DENVER (KDVR) – Colorado has the chance to see either a spectacular meteor storm on Monday night or nothing at all. It all depends on an observation from 2009 and the speed of the meteors entering Earth’s atmosphere.

Comet 73P/Schwassmann-Wachmann (SW3) was first observed in 1930 by German astronomers as it orbits the Sun. In 1995 the comet broke into large fragments and is now considered a broken comet.

Comet 73P/Schwassmann-Wachmann (SW3) after it fragmented in 1995. The thin line in the middle is a debris trail from previous orbits around the sun. The larger fragments and their debris trails look like flames.
Courtesy NASA

When SW3 began to fragment in 1995, some fragments were ejected at double the normal speeds. If that is true some of those fragments could reach the Earth. Observations of SW3 in 2009 by NASA’s Spitzer Space Telescope, show that some fragments are still moving fast enough.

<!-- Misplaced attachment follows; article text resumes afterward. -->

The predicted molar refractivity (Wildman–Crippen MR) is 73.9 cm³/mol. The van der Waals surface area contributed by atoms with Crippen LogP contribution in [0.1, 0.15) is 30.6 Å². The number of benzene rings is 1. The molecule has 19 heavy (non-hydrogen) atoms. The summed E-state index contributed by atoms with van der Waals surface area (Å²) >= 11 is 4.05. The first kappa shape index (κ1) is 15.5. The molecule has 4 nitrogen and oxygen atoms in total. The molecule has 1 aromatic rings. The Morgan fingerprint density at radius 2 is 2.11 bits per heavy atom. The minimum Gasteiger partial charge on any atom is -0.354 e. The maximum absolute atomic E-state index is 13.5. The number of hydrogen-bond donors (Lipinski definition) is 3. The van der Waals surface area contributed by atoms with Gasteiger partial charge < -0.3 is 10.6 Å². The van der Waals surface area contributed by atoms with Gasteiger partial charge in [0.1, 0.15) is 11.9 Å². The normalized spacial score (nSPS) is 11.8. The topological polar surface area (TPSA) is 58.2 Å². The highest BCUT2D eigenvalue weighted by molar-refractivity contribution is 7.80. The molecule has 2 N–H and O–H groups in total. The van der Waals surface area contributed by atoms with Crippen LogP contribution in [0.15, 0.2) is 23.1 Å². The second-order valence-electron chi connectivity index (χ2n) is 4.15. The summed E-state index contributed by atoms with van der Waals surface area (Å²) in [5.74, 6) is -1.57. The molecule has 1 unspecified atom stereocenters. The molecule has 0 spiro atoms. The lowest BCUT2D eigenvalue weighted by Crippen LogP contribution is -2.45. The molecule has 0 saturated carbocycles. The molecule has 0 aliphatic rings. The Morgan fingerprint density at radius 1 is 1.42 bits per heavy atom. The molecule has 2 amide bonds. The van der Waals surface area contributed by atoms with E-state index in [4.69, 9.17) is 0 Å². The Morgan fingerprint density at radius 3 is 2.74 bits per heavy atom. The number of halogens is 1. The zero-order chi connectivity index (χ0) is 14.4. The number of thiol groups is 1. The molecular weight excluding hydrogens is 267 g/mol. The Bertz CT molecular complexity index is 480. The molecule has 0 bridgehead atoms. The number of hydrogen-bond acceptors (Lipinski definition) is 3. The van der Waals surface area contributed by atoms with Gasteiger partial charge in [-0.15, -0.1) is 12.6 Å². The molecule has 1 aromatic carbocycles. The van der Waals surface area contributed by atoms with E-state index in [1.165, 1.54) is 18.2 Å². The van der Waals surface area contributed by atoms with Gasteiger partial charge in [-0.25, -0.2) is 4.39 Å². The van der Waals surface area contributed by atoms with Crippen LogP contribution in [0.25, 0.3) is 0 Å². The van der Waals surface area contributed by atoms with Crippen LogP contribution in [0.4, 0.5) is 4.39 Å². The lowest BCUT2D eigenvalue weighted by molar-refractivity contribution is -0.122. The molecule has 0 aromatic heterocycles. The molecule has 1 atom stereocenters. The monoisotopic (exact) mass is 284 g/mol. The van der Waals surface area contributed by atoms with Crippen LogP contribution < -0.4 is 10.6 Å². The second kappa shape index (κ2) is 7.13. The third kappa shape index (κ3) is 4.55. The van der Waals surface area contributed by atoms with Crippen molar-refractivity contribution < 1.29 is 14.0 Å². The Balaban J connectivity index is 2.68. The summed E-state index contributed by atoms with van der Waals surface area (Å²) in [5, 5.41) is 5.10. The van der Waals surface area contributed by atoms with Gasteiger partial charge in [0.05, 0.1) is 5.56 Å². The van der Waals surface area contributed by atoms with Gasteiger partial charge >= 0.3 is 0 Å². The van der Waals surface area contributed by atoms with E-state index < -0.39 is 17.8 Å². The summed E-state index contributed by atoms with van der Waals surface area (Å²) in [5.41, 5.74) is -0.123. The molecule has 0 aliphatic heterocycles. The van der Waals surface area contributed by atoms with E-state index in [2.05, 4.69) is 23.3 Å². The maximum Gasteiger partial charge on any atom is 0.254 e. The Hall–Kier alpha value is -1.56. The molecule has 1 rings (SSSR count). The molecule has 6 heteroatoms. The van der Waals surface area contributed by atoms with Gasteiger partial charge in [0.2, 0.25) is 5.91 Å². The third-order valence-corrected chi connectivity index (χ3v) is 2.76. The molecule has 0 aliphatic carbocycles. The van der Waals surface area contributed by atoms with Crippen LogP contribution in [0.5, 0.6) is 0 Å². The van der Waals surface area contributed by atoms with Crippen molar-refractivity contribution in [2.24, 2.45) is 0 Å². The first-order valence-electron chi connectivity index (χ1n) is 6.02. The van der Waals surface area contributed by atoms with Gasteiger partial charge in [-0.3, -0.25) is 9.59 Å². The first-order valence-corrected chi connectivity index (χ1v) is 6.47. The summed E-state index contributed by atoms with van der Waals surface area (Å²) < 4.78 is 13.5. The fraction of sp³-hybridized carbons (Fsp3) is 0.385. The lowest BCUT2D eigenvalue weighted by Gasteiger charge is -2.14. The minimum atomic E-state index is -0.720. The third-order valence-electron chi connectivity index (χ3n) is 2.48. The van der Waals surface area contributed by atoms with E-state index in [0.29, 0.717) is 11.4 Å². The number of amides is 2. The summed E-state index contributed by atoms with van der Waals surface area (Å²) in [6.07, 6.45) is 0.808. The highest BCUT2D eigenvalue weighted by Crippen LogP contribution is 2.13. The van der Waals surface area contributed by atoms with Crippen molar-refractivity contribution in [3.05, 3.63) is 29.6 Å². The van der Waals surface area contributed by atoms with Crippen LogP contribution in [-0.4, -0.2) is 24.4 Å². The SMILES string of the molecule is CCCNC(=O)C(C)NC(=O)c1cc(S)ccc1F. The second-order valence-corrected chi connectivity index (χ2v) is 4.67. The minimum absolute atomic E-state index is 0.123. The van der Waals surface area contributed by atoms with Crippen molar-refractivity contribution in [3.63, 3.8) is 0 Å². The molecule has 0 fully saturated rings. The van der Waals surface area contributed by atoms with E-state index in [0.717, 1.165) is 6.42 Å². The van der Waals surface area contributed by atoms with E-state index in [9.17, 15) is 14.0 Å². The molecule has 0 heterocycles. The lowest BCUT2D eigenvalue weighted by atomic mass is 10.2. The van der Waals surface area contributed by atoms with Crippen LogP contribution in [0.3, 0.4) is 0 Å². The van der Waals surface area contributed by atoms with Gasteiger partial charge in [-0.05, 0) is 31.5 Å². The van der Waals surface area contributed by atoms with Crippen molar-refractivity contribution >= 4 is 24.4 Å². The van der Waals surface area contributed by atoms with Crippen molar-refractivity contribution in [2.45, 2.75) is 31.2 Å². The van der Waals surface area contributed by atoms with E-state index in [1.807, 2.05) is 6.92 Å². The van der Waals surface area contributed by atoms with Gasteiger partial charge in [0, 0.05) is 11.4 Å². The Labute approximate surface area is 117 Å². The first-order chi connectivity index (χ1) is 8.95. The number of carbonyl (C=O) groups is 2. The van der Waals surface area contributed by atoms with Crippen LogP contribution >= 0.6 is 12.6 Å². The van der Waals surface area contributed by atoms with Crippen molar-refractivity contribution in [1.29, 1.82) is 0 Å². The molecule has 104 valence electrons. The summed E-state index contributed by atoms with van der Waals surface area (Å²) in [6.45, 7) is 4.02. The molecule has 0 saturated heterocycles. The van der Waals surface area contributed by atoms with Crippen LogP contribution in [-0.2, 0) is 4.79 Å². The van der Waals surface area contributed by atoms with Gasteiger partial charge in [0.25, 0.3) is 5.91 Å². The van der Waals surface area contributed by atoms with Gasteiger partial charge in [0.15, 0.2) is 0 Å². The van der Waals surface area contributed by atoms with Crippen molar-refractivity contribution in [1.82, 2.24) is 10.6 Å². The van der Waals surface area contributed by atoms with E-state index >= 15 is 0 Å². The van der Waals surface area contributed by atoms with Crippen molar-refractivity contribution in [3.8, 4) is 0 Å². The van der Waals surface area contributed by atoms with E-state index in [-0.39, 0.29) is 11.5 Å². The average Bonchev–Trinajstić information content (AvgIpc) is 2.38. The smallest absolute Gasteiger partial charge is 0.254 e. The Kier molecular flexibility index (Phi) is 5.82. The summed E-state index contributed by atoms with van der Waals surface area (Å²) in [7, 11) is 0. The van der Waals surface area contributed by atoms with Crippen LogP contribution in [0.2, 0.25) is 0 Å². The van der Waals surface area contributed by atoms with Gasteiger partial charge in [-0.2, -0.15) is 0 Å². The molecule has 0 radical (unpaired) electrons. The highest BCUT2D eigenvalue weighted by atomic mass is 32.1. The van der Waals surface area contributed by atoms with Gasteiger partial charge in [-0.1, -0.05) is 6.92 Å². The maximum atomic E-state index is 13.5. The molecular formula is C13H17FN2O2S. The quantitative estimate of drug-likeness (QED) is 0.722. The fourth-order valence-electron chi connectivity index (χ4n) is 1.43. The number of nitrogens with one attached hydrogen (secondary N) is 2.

The fragments that enter the atmosphere will be slightly larger than normal (the size of a grain of sand or smaller), meaning a brighter flash. However, the speed of the fragments plays a major role in if we can see anything. With slower speeds, the meteors will be very faint, and even slower means we will be able to see nothing.

If it all turns out as expected we could get a meteor storm, where we could see 1000+ meteors per hour. Or we could see nothing. To see this possible meteor storm, look to the east on Monday, May 30, around 11:00 PM.

The meteor storm will radiate from the constellation Hercules.